a view to a thrill

“There is only one recipe for a best seller and it is a very simple one,” wrote Ian Fleming, the creator of James Bond. “You have to get the reader to turn over the page.”

Even with the right elements for a thriller—an “unmannered prose style, unexceptional grammar and a certain integrity in our narrative,” in Fleming’s words—you aren’t going to capture a large audience until you learn to compel their attention. Compel: “To drive or urge forcefully or irresistibly.”

Lately, I’ve been on a tear through Robert B. Parker’s Spenser novels. I won’t admit to how many I’ve read in only a few weeks, but there’s no question I’m pinned to the board alongside the other butterflies. Still have dozens to go in the series. But it won’t be long now.

Fleming’s advice applies to more than the cloak-and-dagger category, of course. If you’ve ever been captured by a story of any kind, you know the pull can be almost violent. Nowadays, we “binge” TV shows. Think about that word. It isn’t being used ironically any longer. I’m not sure any of us has a clear sense of what to think about that fact.

Recognize first that compulsion doesn’t arise by accident. As a reader or viewer, you are being compelled. Purposefully. Deliberately. The author holds you in place and puts their work in your head. That’s what it takes, a willingness to do that. Maybe you don’t have the technique down yet. Would you be hungry enough to use it on readers if you did?

Today, the cognoscenti decry software developers for building purposefully addictive apps. Companies use A/B-tested copy, “dark patterns,” and casino-inspired design tactics to hook our attention. “It’s wrong to use our understanding of user behavior to sell users more stuff!” For some reason, this moral calculus doesn’t apply to potboilers and pop records. If anything, reviewers, essayists, and other arbiters strain to the social and political merits that will justify the literary value of what we read and watch compulsively.

The truth is, we read and watch these things for their gravitic quality alone. People like being hooked. It doesn’t matter to the reader, once captured, whether that novel or documentary makes a profound political statement or sparks a national movement. We just like to believe that it matters to us—it gives a patina of respectability to a process of visceral enjoyment that feels almost lurid in its intensity.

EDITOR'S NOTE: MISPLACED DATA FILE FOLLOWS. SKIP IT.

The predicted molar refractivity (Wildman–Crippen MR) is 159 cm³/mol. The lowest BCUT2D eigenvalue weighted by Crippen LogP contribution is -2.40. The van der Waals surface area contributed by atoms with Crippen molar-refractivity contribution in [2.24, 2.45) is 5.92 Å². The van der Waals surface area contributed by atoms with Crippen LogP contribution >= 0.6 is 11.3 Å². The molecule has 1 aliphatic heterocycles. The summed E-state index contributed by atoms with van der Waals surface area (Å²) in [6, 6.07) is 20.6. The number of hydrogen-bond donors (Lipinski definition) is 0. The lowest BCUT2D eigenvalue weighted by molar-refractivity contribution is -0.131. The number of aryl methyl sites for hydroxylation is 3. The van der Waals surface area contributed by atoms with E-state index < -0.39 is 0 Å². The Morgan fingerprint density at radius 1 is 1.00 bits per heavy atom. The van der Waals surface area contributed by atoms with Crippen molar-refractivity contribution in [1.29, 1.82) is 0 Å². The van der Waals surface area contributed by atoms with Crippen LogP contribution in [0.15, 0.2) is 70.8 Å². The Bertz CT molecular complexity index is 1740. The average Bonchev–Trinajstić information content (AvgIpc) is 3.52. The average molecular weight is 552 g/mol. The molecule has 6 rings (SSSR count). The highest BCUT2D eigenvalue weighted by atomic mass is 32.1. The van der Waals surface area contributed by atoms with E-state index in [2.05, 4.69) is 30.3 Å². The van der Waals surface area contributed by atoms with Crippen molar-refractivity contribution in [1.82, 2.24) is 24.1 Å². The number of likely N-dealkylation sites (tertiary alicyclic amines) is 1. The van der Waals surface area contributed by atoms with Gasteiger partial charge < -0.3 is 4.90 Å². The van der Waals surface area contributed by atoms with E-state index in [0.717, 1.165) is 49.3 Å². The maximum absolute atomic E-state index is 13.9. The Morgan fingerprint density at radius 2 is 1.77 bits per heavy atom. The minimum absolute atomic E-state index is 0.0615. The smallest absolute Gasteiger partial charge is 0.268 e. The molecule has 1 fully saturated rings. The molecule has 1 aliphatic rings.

Fleming, for his part, was blunt: “My opuscula do not aim at changing people or making them go out and do something.” (Opuscule: A small or minor literary or musical work. Or newsletter.) If social justice wasn’t Fleming’s goal, what was he doing with his words? His goal was simple: “The total stimulation of the reader all the way through, even to his taste buds.” If your character eats, why not describe the meal in all its sensory detail? Fleming created an appealing environment in order to lure readers into his stories and hold them fixed in place to the end. “The sun is always shining in my books,” he added. If Londoners wanted gray skies, they could look out the window. For blue skies and Mai Tais, they needed James Bond.

Regardless of your medium or genre, compelling your audience to continue is a violent act. It requires an unusual combination of empathy and ruthlessness, an understanding of how other people think and a willingness to use that knowledge to your own ends. To compel your readers, give them no quarter. Wrench them into place. Pin them to your work till their necks hurt and their eyes are so dry that their contacts fall out. Nothing less will suffice. It isn’t enough to learn how. You have to be willing.

There’s a reason many authors are ambivalent about their most popular creations. They deliberately sought to “boil the pot.” The magnetic quality they achieved was no accident. If anything in the reader’s life feels more important or interesting than finding out What Happens Next, you’ve failed to boil the pot. Dress it up as “literature” or “art” or “advice” all you like. Any highly effective form of communication is fundamentally coercive. It demands a callous disregard for the intellectual and emotional autonomy of others. Do you have what it takes to pin butterflies?

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